Secretary Kerry Addresses Global Progress on Climate Change at #COP22

U.S. Secretary of State John Kerry addressed the United Nations twenty-second Conference of the Parties (COP) in Marrakech, Morocco today. Recognizing this would be his last time addressing this type of gathering of government, private sector, and climate activists as Secretary of State, Kerry acknowledged the remarkable gains the international community has made with the Paris Agreement and the collective work that must continue in the years ahead.

Secretary Kerry noted, “No one can deny the remarkable progress that we have made – progress that actually was pretty hard to imagine even a few years ago. The global community is more united than ever not just in accepting the challenge, but in confronting it with real action, in making a difference.”  

The global community is more united than ever not just in accepting the [climate change] challenge, but in confronting it with real action, in making a difference. [State Department photo]

Secretary Kerry reiterated the importance of  the international community moving “expeditiously” to put the Paris agreement permanently into force, crossing the thresholds of 55 countries representing 55 percent of global emissions.  “In a powerful statement of the whole world’s broad commitment to this agreement, in less than a year, 109 countries representing nearly 75 percent of the world’s emissions have now formally committed to bold, decisive action – and we are determined to affirm that action and to stick with it out of Marrakech,” he said.

Secretary Kerry touted the significance of the framework of the Paris Agreement, which embraces an “essence of common but differentiated responsibilities” where each country does what it can to address climate change. Through the agreement, the international community has pulled together an array of tools to help developing nations invest in infrastructure, technology, and the science as well as adapt to the climate impacts that many countries are already confronting.As Secretary Kerry noted, the agreement “leaves no country to weather the storm of climate change alone.”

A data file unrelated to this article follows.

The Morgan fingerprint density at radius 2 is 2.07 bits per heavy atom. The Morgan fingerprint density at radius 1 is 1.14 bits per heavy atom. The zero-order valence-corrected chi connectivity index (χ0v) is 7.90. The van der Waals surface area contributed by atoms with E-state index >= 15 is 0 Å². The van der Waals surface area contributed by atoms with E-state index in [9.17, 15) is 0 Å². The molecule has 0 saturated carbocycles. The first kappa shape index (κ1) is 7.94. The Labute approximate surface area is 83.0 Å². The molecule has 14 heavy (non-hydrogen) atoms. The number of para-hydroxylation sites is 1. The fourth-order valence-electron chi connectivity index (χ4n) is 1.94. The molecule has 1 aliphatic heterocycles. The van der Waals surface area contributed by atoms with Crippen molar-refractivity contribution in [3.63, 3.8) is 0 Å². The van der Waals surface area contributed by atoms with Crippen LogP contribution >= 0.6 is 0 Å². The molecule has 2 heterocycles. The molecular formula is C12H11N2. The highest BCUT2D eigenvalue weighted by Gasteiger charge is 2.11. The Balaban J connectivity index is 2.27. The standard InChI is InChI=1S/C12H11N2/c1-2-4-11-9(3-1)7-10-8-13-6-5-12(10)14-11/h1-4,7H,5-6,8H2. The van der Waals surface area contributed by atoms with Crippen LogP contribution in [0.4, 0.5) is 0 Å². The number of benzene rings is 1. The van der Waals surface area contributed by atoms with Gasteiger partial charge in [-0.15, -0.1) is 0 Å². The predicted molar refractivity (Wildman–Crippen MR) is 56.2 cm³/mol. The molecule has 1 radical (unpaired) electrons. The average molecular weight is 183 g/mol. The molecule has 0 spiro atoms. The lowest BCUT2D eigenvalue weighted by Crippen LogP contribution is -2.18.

We have to continue to defy expectations. We have to continue to accelerate the global transition to a clean energy economy. And we have to continue to hold one another accountable for the choices that our nations makes. [State Department photo]

Secretary Kerry also highlighted important progress that the international community has made on climate change since adopting the Paris Agreement last December, including a sector-wide aviation agreement on carbon-neutral growth and the Kigali agreement--an international agreement to phase down the global use and production of hydrofluorocarbons. According to Secretary Kerry, these advancements demonstrate how the the United States and its partners are moving the needle in the right direction as “global leaders have woken up to the enormity of this challenge, the world is now beginning to move forward together towards a clean energy future.”